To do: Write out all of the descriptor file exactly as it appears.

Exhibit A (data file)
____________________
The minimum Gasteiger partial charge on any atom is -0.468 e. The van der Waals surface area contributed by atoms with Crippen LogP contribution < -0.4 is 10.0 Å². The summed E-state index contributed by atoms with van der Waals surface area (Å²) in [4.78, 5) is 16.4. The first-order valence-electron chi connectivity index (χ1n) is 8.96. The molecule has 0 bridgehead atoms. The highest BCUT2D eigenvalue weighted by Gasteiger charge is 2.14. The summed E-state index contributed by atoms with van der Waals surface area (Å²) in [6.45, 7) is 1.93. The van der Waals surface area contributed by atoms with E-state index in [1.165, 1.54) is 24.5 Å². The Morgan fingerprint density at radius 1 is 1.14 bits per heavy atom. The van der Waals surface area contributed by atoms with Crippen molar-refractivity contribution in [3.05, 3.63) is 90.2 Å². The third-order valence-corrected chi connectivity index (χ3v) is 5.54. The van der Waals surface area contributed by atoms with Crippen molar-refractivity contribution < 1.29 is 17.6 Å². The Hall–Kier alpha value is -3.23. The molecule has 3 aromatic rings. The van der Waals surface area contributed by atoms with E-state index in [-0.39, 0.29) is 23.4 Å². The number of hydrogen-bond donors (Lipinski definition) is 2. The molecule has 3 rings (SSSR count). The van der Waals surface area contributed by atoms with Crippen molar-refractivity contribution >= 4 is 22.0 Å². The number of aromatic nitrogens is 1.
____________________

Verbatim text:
The minimum Gasteiger partial charge on any atom is -0.468 e. The van der Waals surface area contributed by atoms with Crippen LogP contribution < -0.4 is 10.0 Å². The summed E-state index contributed by atoms with van der Waals surface area (Å²) in [4.78, 5) is 16.4. The first-order valence-electron chi connectivity index (χ1n) is 8.96. The molecule has 0 bridgehead atoms. The highest BCUT2D eigenvalue weighted by Gasteiger charge is 2.14. The summed E-state index contributed by atoms with van der Waals surface area (Å²) in [6.45, 7) is 1.93. The van der Waals surface area contributed by atoms with E-state index in [1.165, 1.54) is 24.5 Å². The Morgan fingerprint density at radius 1 is 1.14 bits per heavy atom. The van der Waals surface area contributed by atoms with Crippen molar-refractivity contribution in [3.05, 3.63) is 90.2 Å². The third-order valence-corrected chi connectivity index (χ3v) is 5.54. The van der Waals surface area contributed by atoms with Crippen molar-refractivity contribution < 1.29 is 17.6 Å². The Hall–Kier alpha value is -3.23. The molecule has 3 aromatic rings. The van der Waals surface area contributed by atoms with E-state index in [-0.39, 0.29) is 23.4 Å². The number of hydrogen-bond donors (Lipinski definition) is 2. The molecule has 3 rings (SSSR count). The van der Waals surface area contributed by atoms with Crippen molar-refractivity contribution >= 4 is 22.0 Å². The number of aromatic nitrogens is 1.